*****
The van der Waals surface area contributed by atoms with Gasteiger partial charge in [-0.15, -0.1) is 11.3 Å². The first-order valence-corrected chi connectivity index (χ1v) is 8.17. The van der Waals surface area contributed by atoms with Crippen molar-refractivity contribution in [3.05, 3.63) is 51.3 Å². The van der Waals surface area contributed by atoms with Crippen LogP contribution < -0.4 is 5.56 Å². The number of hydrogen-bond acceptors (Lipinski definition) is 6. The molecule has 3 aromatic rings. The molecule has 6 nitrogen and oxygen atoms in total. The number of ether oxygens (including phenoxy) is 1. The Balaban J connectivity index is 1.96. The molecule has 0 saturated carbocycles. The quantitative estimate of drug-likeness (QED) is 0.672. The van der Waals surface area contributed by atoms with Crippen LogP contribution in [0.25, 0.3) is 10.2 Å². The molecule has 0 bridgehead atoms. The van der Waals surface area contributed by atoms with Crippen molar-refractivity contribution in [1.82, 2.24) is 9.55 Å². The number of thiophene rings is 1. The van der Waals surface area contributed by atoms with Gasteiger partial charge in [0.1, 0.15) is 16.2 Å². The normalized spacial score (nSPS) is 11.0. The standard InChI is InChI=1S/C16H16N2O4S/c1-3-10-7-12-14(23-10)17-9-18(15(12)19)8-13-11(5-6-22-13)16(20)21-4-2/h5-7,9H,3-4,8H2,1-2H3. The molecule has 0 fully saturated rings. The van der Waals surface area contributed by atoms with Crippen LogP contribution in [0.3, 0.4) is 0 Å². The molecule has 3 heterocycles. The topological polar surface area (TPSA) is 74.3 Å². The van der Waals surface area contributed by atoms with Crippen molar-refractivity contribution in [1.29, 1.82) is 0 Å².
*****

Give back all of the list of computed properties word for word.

The van der Waals surface area contributed by atoms with Gasteiger partial charge in [-0.15, -0.1) is 11.3 Å². The first-order valence-corrected chi connectivity index (χ1v) is 8.17. The van der Waals surface area contributed by atoms with Crippen molar-refractivity contribution in [3.05, 3.63) is 51.3 Å². The van der Waals surface area contributed by atoms with Crippen LogP contribution < -0.4 is 5.56 Å². The number of hydrogen-bond acceptors (Lipinski definition) is 6. The molecule has 3 aromatic rings. The molecule has 6 nitrogen and oxygen atoms in total. The number of ether oxygens (including phenoxy) is 1. The Balaban J connectivity index is 1.96. The molecule has 0 saturated carbocycles. The quantitative estimate of drug-likeness (QED) is 0.672. The van der Waals surface area contributed by atoms with Crippen LogP contribution in [0.25, 0.3) is 10.2 Å². The molecule has 0 bridgehead atoms. The van der Waals surface area contributed by atoms with Crippen molar-refractivity contribution in [1.82, 2.24) is 9.55 Å². The number of thiophene rings is 1. The van der Waals surface area contributed by atoms with Gasteiger partial charge in [0.1, 0.15) is 16.2 Å². The normalized spacial score (nSPS) is 11.0. The standard InChI is InChI=1S/C16H16N2O4S/c1-3-10-7-12-14(23-10)17-9-18(15(12)19)8-13-11(5-6-22-13)16(20)21-4-2/h5-7,9H,3-4,8H2,1-2H3. The molecule has 0 fully saturated rings. The van der Waals surface area contributed by atoms with Crippen LogP contribution in [0.3, 0.4) is 0 Å². The molecule has 3 heterocycles. The topological polar surface area (TPSA) is 74.3 Å². The van der Waals surface area contributed by atoms with Crippen molar-refractivity contribution in [1.29, 1.82) is 0 Å².